The Trojan War probably happened, but perhaps not all the stories in the Iliad should be assigned to the same war. Certainly the names Homer uses were good Mycenean names--but he used Mycenean names for the warriors on both sides, not just for the Greeks. And the Trojan Horse story should certainly not be taken literally. There is a good psychological interpretation of the horse story that does not assert the Trojans to be the incredibly stupid dupes that the story makes them out to be.

Troy goes back a long way, perhaps 3000 years before before the time of the Trojan War (probably about 1250 BC), and was occupied well into the Roman Empire. It occupied a very strategic spot, as the map at the top of this page shows. The harbour of Troy opened at the mouth of the Dardanelles, which allowed Troy to control the Black Sea trade. The harbour, like those of Ephesus and Mycenae has long ago silted up, and Troy is now some kilometers from the shore. But in Mycenian times, it would have been a good harbour, sheltered from the Agaean gales. I conjecture that Troy's command of the Dardanelles was the root cause of the Trojan War. (A discussion is here).

Quite apart from the Trojan War, Troy is a very interesting site, at least when visited in the company of a knowledgable guide.

A Roman bastion built onto the walls of Homeric Troy. The road was set between two walls, and makes a narrow right-angle turn to the left in the distance. This makes the entry easy to defend, especially against a batterming ram,, but would have made it rather hard to bring in a great wooden horse.

An older wall, behind a bank of poppies. The place was ablaze with poppies on May 12, 2000. According to an article in Science, March 9, 2001, poppy seeds can lie dormant for a long time, and grow when the ground is disturbed. Presumably this is wht so many of the archaeological sites we visited were brilliant with them.

(Left) a wall from Neolithic times (Middle) A suggestion of some of the damage Schliemann did when he drove his great trench through the middle of the mound. (Right) Part of the Roman town.

The site is a fairly high mound, one city having been built on the remains of another for maybe 4-5000 years. The mound was called Hisalik, and is one of many such mounds in Turkey. In the late 19th century, a rich entrpreneur called Heinrich Schliemann searched for a site whose geography corresponded with his understanding of the Iliad, and fixed on Hisalik as a likely spot. He hired local labour and drove a massive trench into the heart of the mound, in a way modern archaeologists consider almost scandalously destructive. Schliemann was not a trained archaeologist, but he had a vision, and only through his vision was Troy discovered at all. Through his efforts, much of what might have been learned about Troy was lost forever, but without his efforts, we might still not know of its existence.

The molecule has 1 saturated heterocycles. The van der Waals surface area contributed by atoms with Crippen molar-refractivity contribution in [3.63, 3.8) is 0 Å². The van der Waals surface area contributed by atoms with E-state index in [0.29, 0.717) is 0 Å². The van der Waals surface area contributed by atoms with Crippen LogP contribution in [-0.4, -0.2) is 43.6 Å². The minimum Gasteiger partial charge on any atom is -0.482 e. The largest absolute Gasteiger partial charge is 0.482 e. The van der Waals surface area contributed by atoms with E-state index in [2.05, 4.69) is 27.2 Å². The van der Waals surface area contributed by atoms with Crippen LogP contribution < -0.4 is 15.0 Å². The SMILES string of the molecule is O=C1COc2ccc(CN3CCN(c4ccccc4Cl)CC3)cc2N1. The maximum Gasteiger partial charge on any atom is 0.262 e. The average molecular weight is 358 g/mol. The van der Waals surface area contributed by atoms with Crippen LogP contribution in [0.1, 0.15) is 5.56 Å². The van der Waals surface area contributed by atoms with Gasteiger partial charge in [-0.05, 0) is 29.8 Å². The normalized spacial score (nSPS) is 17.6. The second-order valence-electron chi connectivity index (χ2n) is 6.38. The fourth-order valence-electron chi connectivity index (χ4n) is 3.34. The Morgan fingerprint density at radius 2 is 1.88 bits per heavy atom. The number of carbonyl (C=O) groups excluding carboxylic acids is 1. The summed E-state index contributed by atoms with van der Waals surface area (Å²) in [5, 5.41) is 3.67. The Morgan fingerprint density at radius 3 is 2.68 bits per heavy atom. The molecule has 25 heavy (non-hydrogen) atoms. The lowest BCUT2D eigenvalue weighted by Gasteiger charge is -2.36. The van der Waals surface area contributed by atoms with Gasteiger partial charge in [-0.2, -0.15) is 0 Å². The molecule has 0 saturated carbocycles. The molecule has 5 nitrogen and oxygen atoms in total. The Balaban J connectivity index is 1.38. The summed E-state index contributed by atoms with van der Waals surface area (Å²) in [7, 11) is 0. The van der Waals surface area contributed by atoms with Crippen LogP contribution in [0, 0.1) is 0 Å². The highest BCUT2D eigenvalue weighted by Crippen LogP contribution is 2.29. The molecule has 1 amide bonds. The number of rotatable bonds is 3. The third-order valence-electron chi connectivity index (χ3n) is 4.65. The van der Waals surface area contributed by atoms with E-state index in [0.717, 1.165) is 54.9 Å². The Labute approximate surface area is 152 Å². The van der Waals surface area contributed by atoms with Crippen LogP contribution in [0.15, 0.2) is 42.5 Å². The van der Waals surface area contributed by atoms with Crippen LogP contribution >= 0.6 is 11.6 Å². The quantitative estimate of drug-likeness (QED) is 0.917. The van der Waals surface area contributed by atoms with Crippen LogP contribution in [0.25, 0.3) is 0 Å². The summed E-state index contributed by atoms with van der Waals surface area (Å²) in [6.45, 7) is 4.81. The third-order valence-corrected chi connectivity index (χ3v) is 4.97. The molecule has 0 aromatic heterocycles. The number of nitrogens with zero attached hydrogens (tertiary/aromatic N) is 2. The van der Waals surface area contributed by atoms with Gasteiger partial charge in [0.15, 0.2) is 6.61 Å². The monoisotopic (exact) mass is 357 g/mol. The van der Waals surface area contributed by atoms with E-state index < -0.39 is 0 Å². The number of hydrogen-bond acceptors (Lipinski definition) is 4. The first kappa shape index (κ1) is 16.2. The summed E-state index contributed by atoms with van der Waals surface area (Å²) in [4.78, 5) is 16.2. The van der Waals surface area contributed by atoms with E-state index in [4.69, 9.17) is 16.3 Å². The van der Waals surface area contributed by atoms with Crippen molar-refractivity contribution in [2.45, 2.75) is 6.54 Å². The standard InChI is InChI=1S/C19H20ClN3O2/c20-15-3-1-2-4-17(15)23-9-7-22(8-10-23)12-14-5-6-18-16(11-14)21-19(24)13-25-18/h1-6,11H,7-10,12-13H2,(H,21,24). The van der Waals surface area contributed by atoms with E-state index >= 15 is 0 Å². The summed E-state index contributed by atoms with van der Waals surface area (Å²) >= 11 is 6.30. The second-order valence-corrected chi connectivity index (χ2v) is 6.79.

In his digging Schliemann was looking for the "topless towers" of Ilium, the great walls and palaces. He threw away, or gave to his laboureres for building materials much of the material he unearthed, including stones now thought to be from the walls he was actually seeking. Schliemann unearthed the road shown in the picture below, and proclaimed it to be the royal entry into Homeric Troy, through which the wooden horse was dragged. But instead, it turned out to be the entrance to a less fortified city a thousand years older, very much in the manner of the grand entrance roads of similar date to the Minoan Palaces of Knossos and Phaestos. Modern archaeology has distinguished at least nine different levels of cities of distinctive shapes and character. The spacious "Homeric" city, for example, was succeeded by one in which small houses huddled together agains the old city walls.

A road Schliemann thought was the entrance to Homeric Troy, but which is in fact about 1000 years older. The wall beside it is another thousand years older still. The main gap of Schliemann's trench is on the left. The road continues straight on for a long way downhill at the same slope, until it is lost unde unexcavated ground. (If you click on this picture you will get a wide one to scroll across).

The Homeric Troy was certainly destroyed, probably by an invading army. But the walls seem to have been destroyed by earthquake, and it may well have been their destruction, probably accompanied by considerable destruction of the city buildings, that allowed the invaders in. Were they Myceneans? The Iliad says so, but no archaeological evidence suggests a Mycenean occupation. Furthermore, around the same time or very shortly thereafter, most of the Mycenean cities fell to mysterious invaders (possibly Dorians from the north, possibly the unknown "Sea People" who were harassing Egypt). It is quite possible that the destroyers of proud Ilium were the same people who destroyed the Mycenean cities. It is more likely, however, that the Myceneans took Troy, but left their homeland in a weakened and quarrelsome state after the war, allowing the invaders to triumph in one Mycenean city after another.

After leaving Troy, we stayed overnight at a pleasant, quiet country hotel on a wooded slop leading down the the Dardanelles near Canukkale, directly across from the Gallipoli Peninsula. We walked out onto the dock, and watched at least three separate schools of myriads of tiny fish, as well as one attractive small blue fish, and many jellyfish. The relative abundance of fish did not mean, however, that the fish served at dinner was fresh and tasty!

On to Gallipoli